Classifications of memory CD8 T cells into, Tem, Tcm, Trm, and Tpm subsets informs our understanding of immuno-surveillance provided by CD8 T cells of discrete functionality, but it does not capture the complete diversity within the memory CD8 T cell pool. Additional subsets have been described based upon expression of CD27 and CD43, a glycosylated form of sialic acid (32, 62). CD27lo/CD43lo memory cells are KLRG1hi, CD127lo, T-bethi, and Eomeslo (32), an expression pattern that overlaps with, but is not identical to either Tem or Trm cells. Importantly, CD27lo/CD43lo memory cells provide superior protection against Sendai virus and Listeria monocytogenes infection, perhaps due to an ability to localize to tissues. Thus, Tem, Tcm, Trm, and Tpm classification does not completely capture memory CD8 T cell diversity. Examination of additional markers may improve resolution of existing subsets and expand the number of identifiable subsets in the future, and lead to an improved understanding of memory CD8 T cell-mediated immuno-surveillance.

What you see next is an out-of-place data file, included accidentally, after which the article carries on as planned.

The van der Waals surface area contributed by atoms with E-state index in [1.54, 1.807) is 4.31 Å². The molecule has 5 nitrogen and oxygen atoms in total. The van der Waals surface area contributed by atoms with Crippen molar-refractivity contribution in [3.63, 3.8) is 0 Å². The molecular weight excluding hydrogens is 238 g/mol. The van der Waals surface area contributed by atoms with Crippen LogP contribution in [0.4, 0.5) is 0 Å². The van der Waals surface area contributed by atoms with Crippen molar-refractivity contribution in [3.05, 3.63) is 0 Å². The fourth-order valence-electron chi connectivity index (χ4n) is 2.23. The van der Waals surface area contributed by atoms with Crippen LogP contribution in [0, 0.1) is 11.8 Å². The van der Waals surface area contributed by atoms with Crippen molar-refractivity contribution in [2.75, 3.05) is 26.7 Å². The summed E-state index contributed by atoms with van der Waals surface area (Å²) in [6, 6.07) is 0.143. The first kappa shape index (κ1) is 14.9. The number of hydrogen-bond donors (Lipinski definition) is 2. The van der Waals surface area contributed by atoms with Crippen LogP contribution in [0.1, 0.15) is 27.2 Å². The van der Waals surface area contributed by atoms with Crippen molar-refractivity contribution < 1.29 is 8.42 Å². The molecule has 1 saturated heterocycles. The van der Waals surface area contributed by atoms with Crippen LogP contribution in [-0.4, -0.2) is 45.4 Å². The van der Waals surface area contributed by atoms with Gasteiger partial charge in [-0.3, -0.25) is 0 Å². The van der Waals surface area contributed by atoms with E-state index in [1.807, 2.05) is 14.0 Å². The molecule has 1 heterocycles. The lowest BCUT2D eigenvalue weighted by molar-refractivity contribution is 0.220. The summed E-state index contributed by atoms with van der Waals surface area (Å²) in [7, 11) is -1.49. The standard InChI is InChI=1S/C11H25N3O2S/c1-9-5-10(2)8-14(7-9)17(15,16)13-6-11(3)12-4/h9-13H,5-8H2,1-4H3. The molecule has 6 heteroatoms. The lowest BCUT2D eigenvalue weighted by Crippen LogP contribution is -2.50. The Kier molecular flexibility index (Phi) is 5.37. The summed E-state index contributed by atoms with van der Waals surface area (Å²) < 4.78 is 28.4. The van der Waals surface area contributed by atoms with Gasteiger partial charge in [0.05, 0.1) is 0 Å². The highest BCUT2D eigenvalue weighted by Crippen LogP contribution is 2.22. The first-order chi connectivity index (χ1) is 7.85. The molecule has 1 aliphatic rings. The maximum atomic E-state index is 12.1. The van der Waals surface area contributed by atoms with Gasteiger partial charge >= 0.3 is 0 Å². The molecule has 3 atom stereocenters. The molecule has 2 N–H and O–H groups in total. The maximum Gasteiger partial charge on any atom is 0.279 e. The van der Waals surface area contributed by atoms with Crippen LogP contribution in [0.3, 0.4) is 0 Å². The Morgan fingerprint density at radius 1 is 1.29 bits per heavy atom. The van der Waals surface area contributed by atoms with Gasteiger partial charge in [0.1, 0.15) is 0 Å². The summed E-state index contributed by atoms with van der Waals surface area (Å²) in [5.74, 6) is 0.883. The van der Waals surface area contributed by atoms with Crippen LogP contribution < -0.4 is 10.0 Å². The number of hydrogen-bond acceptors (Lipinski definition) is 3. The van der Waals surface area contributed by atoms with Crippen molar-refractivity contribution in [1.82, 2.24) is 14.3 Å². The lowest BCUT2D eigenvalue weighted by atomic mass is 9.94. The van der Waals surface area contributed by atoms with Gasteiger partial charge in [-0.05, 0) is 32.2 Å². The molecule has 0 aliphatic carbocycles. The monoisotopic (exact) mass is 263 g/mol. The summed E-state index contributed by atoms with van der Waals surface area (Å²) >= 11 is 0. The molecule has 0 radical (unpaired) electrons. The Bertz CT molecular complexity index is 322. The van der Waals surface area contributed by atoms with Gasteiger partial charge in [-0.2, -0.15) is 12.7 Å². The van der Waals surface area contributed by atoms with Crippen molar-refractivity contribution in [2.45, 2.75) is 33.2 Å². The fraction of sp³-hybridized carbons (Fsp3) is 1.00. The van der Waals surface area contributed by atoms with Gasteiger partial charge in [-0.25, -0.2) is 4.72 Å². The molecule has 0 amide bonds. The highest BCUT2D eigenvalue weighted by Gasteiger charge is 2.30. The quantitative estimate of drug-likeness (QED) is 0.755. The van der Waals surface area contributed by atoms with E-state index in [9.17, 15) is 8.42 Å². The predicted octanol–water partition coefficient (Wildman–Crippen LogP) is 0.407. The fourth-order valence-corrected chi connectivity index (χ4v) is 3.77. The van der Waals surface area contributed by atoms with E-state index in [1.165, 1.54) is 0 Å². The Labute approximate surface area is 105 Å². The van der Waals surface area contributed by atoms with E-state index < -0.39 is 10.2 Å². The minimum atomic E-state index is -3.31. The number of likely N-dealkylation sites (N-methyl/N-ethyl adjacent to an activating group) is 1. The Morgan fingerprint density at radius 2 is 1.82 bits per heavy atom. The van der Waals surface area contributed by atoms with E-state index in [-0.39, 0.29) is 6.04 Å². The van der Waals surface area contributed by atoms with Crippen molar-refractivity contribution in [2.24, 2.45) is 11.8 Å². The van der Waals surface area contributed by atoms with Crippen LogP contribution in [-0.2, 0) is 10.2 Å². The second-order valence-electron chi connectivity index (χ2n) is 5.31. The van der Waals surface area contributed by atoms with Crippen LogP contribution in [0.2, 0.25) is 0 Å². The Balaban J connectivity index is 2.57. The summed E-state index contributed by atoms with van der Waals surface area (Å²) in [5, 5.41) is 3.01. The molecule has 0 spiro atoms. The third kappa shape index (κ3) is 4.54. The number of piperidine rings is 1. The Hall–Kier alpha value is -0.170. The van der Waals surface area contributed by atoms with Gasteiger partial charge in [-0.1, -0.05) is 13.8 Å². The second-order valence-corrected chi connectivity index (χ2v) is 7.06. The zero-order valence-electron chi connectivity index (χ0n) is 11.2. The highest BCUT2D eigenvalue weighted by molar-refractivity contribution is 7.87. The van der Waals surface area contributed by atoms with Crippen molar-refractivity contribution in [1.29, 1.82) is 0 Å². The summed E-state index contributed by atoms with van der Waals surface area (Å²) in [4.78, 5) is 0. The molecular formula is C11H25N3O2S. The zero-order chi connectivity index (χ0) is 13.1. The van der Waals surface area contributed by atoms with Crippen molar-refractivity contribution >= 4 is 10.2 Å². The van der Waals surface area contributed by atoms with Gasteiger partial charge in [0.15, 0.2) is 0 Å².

Effects of Time and Ag-encounters on Memory CD8T Cell Pool Composition